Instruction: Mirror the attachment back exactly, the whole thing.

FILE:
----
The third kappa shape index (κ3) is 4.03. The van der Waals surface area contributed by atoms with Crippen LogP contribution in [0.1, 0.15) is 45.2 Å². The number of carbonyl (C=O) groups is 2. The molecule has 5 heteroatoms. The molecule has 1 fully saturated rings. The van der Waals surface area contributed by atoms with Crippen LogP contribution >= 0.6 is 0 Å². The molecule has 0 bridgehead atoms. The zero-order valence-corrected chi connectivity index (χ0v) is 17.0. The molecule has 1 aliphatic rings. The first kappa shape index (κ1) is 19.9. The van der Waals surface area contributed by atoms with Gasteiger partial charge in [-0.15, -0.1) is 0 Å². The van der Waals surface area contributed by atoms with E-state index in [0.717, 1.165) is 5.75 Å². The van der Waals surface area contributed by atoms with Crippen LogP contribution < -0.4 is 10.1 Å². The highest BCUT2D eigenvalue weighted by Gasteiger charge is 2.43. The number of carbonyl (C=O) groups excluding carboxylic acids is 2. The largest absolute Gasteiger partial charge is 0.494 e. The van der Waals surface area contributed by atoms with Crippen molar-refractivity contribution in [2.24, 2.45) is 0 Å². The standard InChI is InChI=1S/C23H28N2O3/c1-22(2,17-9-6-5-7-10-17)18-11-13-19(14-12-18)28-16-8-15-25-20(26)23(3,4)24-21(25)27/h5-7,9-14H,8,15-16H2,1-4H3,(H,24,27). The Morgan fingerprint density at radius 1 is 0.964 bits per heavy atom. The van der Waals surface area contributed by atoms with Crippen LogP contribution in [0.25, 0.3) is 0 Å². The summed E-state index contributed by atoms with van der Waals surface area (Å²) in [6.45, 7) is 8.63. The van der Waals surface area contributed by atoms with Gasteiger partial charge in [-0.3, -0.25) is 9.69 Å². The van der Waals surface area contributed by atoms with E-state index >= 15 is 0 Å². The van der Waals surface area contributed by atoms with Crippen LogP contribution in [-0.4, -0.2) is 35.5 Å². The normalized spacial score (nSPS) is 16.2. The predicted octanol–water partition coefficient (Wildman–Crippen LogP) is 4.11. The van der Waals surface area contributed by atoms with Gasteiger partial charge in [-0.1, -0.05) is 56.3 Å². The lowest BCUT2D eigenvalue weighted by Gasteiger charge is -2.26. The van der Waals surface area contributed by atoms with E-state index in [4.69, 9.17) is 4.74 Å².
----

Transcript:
The third kappa shape index (κ3) is 4.03. The van der Waals surface area contributed by atoms with Crippen LogP contribution in [0.1, 0.15) is 45.2 Å². The number of carbonyl (C=O) groups is 2. The molecule has 5 heteroatoms. The molecule has 1 fully saturated rings. The van der Waals surface area contributed by atoms with Crippen LogP contribution >= 0.6 is 0 Å². The molecule has 0 bridgehead atoms. The zero-order valence-corrected chi connectivity index (χ0v) is 17.0. The molecule has 1 aliphatic rings. The first kappa shape index (κ1) is 19.9. The van der Waals surface area contributed by atoms with Gasteiger partial charge in [-0.15, -0.1) is 0 Å². The van der Waals surface area contributed by atoms with E-state index in [0.717, 1.165) is 5.75 Å². The van der Waals surface area contributed by atoms with Crippen LogP contribution < -0.4 is 10.1 Å². The highest BCUT2D eigenvalue weighted by Gasteiger charge is 2.43. The number of carbonyl (C=O) groups excluding carboxylic acids is 2. The largest absolute Gasteiger partial charge is 0.494 e. The van der Waals surface area contributed by atoms with Crippen molar-refractivity contribution in [2.24, 2.45) is 0 Å². The standard InChI is InChI=1S/C23H28N2O3/c1-22(2,17-9-6-5-7-10-17)18-11-13-19(14-12-18)28-16-8-15-25-20(26)23(3,4)24-21(25)27/h5-7,9-14H,8,15-16H2,1-4H3,(H,24,27). The Morgan fingerprint density at radius 1 is 0.964 bits per heavy atom. The van der Waals surface area contributed by atoms with Crippen LogP contribution in [0.25, 0.3) is 0 Å². The summed E-state index contributed by atoms with van der Waals surface area (Å²) in [6.45, 7) is 8.63. The van der Waals surface area contributed by atoms with Gasteiger partial charge in [-0.3, -0.25) is 9.69 Å². The van der Waals surface area contributed by atoms with E-state index >= 15 is 0 Å². The van der Waals surface area contributed by atoms with Crippen LogP contribution in [-0.4, -0.2) is 35.5 Å². The normalized spacial score (nSPS) is 16.2. The predicted octanol–water partition coefficient (Wildman–Crippen LogP) is 4.11. The van der Waals surface area contributed by atoms with Gasteiger partial charge in [-0.1, -0.05) is 56.3 Å². The lowest BCUT2D eigenvalue weighted by Gasteiger charge is -2.26. The van der Waals surface area contributed by atoms with E-state index in [4.69, 9.17) is 4.74 Å².